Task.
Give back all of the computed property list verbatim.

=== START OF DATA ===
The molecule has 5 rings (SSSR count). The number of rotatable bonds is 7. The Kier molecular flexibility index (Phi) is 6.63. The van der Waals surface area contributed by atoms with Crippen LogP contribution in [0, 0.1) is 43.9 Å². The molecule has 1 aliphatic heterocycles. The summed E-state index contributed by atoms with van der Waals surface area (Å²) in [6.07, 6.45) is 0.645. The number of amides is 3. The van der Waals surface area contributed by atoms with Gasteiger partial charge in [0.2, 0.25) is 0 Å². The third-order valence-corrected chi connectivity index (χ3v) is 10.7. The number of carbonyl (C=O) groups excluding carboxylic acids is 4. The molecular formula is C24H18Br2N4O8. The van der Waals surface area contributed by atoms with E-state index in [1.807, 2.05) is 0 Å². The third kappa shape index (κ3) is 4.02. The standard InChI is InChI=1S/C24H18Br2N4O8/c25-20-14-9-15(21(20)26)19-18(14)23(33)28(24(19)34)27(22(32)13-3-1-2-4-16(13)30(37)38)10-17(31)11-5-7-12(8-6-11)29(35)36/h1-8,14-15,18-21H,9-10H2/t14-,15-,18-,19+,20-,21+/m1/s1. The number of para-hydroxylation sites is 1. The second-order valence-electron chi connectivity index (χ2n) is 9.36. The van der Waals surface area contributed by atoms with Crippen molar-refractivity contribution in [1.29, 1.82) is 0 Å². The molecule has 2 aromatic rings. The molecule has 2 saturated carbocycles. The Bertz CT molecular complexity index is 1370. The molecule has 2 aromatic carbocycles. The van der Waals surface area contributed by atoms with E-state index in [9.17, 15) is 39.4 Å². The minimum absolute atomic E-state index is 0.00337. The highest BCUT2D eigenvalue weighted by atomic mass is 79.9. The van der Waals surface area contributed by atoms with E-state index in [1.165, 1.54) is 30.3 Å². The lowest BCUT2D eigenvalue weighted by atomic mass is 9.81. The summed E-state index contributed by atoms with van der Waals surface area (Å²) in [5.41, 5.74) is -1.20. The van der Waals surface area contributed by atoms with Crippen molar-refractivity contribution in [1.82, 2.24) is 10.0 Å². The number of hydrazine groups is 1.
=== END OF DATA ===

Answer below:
The molecule has 5 rings (SSSR count). The number of rotatable bonds is 7. The Kier molecular flexibility index (Phi) is 6.63. The van der Waals surface area contributed by atoms with Crippen LogP contribution in [0, 0.1) is 43.9 Å². The molecule has 1 aliphatic heterocycles. The summed E-state index contributed by atoms with van der Waals surface area (Å²) in [6.07, 6.45) is 0.645. The number of amides is 3. The van der Waals surface area contributed by atoms with Gasteiger partial charge in [0.2, 0.25) is 0 Å². The third-order valence-corrected chi connectivity index (χ3v) is 10.7. The number of carbonyl (C=O) groups excluding carboxylic acids is 4. The molecular formula is C24H18Br2N4O8. The van der Waals surface area contributed by atoms with E-state index in [1.807, 2.05) is 0 Å². The third kappa shape index (κ3) is 4.02. The standard InChI is InChI=1S/C24H18Br2N4O8/c25-20-14-9-15(21(20)26)19-18(14)23(33)28(24(19)34)27(22(32)13-3-1-2-4-16(13)30(37)38)10-17(31)11-5-7-12(8-6-11)29(35)36/h1-8,14-15,18-21H,9-10H2/t14-,15-,18-,19+,20-,21+/m1/s1. The number of para-hydroxylation sites is 1. The second-order valence-electron chi connectivity index (χ2n) is 9.36. The van der Waals surface area contributed by atoms with Crippen molar-refractivity contribution in [1.29, 1.82) is 0 Å². The molecule has 2 aromatic rings. The molecule has 2 saturated carbocycles. The Bertz CT molecular complexity index is 1370. The molecule has 2 aromatic carbocycles. The van der Waals surface area contributed by atoms with E-state index in [9.17, 15) is 39.4 Å². The minimum absolute atomic E-state index is 0.00337. The highest BCUT2D eigenvalue weighted by atomic mass is 79.9. The van der Waals surface area contributed by atoms with E-state index in [1.165, 1.54) is 30.3 Å². The lowest BCUT2D eigenvalue weighted by atomic mass is 9.81. The summed E-state index contributed by atoms with van der Waals surface area (Å²) in [5.41, 5.74) is -1.20. The van der Waals surface area contributed by atoms with Crippen molar-refractivity contribution in [1.82, 2.24) is 10.0 Å². The number of hydrazine groups is 1.